Home | E-mail | Plant files |  Dictionary  | Search 

 
 
 
(1) Division (for plant & fungi)   [ Taxonomy ]
Or Phylum   (for animals)

Dictionary of botanic terminology - index of names

     
  In scientific classification, a division (phylum) is a taxonomic group of related or similar organisms. A division contains one or more classes. A group of similar division forms a Kingdom.  
     
(2) Division (cell division)  [ Biology ]
     
 

Cell division is the process of a biological cell (called a mother cell) dividing into two daughter cells. This leads to growth in multicellular organisms (the growth of tissue) and to procreation (vegetative reproduction) in unicellular organisms.

 
     

(3) Division (vegetative reproduction)  [ Horticulture ]

     
  The division is a procedure of propagating plants by separating each one into two or more sections and then repotting or replanting.  
     
Division is a necessary chore for the maintenance and multiplication of  many perennial plants. This technique is also applied for clustering mat forming  succulents. A few plants never like to be disturbed, and should not be moved or divided; Most others will need division every three to four years or so. It's time to divide when a dead centre forms in the crown area, with a ring of plants around it; blooms are fewer and smaller; or growth appears crowded. A general rule is to divide the plant in the non-bloom season. Midsummer bloomers should be divided in spring. Autumn divisions are done for spring bloomers species. Dig the clump and cut off divisions. If you don't want to divide an entire clump, divisions can be cut from the edge of a clump using a sharp knife. Some plants have tough, thick root systems that are a challenge to divide. After the division of a cactus and succulent it is indispensable to let dry the wounded edges of the new plants for a week or two before planting and watering them.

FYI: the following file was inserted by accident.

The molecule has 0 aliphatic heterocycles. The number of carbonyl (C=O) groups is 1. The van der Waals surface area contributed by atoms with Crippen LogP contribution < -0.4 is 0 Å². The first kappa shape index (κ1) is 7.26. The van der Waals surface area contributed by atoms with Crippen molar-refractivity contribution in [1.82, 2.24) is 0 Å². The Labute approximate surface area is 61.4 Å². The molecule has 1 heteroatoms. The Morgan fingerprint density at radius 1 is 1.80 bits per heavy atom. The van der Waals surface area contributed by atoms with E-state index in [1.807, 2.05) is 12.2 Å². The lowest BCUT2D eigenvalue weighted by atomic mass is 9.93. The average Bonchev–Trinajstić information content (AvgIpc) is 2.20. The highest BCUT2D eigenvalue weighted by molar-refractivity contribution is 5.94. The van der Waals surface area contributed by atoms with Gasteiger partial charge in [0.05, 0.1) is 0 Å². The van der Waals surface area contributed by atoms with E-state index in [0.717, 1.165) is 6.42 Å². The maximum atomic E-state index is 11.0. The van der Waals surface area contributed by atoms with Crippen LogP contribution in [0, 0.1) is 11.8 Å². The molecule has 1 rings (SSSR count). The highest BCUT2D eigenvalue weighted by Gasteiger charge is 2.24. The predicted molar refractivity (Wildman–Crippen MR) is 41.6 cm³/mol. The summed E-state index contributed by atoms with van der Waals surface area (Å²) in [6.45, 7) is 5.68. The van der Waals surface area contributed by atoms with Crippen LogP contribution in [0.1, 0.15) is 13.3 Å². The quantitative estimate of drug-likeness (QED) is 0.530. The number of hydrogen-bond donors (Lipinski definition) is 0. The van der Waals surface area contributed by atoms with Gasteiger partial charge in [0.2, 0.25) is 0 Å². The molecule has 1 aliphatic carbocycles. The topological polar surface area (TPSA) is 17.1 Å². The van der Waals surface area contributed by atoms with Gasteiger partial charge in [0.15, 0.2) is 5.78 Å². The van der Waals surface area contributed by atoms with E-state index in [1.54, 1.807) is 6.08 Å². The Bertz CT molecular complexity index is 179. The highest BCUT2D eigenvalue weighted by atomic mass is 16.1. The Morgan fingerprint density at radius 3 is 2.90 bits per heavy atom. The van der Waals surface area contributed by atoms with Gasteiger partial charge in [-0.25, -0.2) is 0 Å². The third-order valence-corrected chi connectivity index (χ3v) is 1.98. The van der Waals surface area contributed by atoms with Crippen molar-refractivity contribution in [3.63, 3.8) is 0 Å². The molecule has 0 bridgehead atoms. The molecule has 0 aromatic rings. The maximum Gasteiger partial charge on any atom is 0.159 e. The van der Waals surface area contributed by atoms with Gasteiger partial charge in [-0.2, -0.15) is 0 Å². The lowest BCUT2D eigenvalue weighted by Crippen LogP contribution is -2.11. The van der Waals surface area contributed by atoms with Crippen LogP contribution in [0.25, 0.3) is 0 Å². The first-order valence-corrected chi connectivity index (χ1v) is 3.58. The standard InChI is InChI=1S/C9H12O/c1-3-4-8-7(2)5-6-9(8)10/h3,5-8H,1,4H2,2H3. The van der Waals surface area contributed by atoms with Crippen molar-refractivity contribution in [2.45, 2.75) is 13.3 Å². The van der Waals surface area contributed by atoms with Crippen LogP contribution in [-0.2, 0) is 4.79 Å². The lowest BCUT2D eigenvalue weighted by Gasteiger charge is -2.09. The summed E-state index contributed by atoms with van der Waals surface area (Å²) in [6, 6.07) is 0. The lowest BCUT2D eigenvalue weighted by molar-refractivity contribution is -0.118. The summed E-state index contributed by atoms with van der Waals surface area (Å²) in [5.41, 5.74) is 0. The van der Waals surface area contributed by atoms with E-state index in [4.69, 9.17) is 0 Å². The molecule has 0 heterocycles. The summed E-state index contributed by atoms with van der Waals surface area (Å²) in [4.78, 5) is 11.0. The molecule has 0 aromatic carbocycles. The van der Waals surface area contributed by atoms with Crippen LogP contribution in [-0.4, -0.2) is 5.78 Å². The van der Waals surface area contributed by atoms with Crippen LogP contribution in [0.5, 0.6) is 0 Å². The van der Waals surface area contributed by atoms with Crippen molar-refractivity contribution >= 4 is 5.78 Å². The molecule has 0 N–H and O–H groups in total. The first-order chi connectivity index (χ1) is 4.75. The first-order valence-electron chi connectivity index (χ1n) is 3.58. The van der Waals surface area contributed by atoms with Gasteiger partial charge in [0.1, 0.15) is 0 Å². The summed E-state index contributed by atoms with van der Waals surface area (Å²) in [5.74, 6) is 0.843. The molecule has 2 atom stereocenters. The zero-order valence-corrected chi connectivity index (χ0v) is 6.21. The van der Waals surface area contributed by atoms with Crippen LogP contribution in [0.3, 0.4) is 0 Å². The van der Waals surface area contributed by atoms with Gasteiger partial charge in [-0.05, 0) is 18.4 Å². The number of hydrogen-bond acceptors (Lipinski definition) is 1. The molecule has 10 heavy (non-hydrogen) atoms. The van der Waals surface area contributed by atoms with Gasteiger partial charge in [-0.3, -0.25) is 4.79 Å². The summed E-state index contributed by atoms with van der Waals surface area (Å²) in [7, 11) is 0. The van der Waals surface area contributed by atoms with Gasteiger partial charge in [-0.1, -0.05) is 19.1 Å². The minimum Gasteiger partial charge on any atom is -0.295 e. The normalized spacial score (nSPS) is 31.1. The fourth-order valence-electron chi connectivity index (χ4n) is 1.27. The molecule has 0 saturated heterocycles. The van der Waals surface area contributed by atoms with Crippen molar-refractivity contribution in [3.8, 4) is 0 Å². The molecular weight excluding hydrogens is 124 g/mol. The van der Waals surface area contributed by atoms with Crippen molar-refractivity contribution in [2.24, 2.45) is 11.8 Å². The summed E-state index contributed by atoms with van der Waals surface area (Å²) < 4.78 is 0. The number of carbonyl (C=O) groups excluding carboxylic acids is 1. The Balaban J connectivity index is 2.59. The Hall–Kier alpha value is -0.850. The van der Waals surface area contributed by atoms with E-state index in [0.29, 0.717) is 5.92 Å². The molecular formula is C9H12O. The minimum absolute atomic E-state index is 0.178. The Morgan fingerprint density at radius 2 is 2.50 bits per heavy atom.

Compare with: Separation

     

 

 
 
1



 

Old Cactuspedia home | E-mail | Photo gallery | Dictionary | Search 

Please note: this is an obsolete page Try the new Cactuspedia interface